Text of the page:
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Hemis National Park is a high altitude national park in the eastern Ladakh Union Territory of the Republic of India. Globally famous for its snow leopards, it is believed to have the highest density of them in any protected area in the world. It is the only national park in India that is north of the Himalayas, the largest notified protected area in India and is the second largest contiguous protected area, after the Nanda Devi Biosphere Reserve and surrounding protected areas. The park is home to a number of species of endangered mammals, including the snow leopard. Hemis National Park is India's protected area inside the Palearctic realm, outside the Changthang Wildlife Sanctuary northeast of Hemis, and the proposed Tso Lhamo Cold Desert Conservation Area in North Sikkim.
The snow partridge is a gamebird in the pheasant family Phasianidae found widely distributed across the high-altitude Himalayan regions of India, Pakistan, Nepal and China. It is the only species within its genus. The species is found in alpine pastures and open hillside above the treeline but not in as bare rocky terrain as the Himalayan snowcock and is not as wary as that species. Males and females look similar in plumage but males have a spur on their tarsus.
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The Northeastern Himalayan subalpine conifer forests are a temperate coniferous forests ecoregion of the middle to upper elevations of the eastern Himalayas and southeast Tibetan Plateau. The ecoregion occurs in southeastern Tibet Autonomous Region, China, in northern and eastern Arunachal Pradesh, India, and extreme eastern Bhutan.
Organisms can live at high altitude, either on land, in water, or while flying. Decreased oxygen availability and decreased temperature make life at such altitudes challenging, though many species have been successfully adapted via considerable physiological changes. As opposed to short-term acclimatisation, high-altitude adaptation means irreversible, evolved physiological responses to high-altitude environments, associated with heritable behavioural and genetic changes. Among animals, only few mammals and certain birds are known to have completely adapted to high-altitude environments.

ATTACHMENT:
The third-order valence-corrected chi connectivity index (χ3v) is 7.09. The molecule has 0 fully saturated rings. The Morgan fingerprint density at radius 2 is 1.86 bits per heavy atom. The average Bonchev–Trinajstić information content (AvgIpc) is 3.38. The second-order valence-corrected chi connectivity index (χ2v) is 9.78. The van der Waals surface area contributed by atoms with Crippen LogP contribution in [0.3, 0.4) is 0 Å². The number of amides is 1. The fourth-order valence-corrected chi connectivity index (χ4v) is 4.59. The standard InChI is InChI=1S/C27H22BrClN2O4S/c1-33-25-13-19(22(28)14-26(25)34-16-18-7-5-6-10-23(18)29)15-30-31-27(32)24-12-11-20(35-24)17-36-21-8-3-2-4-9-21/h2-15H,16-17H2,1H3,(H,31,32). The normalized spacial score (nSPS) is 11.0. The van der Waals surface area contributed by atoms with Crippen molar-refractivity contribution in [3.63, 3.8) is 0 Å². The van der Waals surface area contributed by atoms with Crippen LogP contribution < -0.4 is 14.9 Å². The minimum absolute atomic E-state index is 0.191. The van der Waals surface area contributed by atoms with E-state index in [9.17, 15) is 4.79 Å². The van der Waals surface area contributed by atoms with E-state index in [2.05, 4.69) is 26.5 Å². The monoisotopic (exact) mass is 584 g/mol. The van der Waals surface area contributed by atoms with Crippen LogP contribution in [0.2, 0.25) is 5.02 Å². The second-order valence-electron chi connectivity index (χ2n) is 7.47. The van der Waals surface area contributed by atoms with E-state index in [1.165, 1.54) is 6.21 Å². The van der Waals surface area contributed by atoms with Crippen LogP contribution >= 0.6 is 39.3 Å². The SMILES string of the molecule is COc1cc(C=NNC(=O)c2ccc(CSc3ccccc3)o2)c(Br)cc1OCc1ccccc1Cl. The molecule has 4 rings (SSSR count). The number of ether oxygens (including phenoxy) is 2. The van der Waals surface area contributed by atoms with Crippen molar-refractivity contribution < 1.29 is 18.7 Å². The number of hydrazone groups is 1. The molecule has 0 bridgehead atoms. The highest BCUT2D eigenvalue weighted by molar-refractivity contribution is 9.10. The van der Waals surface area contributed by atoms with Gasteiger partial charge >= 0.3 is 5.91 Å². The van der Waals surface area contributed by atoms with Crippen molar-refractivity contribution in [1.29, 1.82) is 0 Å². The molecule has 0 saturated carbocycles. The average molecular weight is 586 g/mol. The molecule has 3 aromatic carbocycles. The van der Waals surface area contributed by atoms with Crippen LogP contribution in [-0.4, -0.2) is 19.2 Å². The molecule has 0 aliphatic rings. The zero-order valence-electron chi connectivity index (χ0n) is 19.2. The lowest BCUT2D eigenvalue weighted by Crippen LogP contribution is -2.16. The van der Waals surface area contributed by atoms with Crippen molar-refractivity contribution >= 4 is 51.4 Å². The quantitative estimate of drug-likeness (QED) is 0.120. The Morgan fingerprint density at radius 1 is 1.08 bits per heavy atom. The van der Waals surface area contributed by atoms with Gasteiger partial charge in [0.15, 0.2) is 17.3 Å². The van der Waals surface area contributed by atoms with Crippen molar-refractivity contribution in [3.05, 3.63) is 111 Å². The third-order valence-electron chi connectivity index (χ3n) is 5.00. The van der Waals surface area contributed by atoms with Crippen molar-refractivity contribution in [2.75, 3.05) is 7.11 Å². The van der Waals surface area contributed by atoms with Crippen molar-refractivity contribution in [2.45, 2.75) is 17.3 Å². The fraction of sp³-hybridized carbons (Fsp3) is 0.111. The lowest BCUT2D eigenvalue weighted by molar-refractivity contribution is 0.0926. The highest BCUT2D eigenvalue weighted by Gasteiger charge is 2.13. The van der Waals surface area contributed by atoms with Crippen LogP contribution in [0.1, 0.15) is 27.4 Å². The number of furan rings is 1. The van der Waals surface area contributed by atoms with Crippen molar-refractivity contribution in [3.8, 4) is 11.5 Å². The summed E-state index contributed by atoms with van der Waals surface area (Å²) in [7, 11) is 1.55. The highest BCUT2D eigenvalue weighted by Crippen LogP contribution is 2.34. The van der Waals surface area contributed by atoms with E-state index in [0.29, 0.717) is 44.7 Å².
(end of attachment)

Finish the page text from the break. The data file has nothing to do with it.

Przevalski's nuthatch, originally given the nomen nudum"Sitta eckloni", is a bird species in the family Sittidae, collectively known as nuthatches. Long regarded as a subspecies of the white-cheeked nuthatch, it nevertheless differs significantly in morphology and vocalizations. Both S. przewalskii and S. leucopsis have been regarded as closely related to the North American white-breasted nuthatch. It is a medium-sized nuthatch, measuring about 13 cm (5 in) in length. Its upper body is a dark gray-blue or slate color, becoming dark blue-black at the crown. The cheeks and throat are a white buff-orange, turning to a rich cinnamon on the underparts that intensifies in color on the sides of the breast. Vocalizations consist of alternating series of ascending whistles and short notes.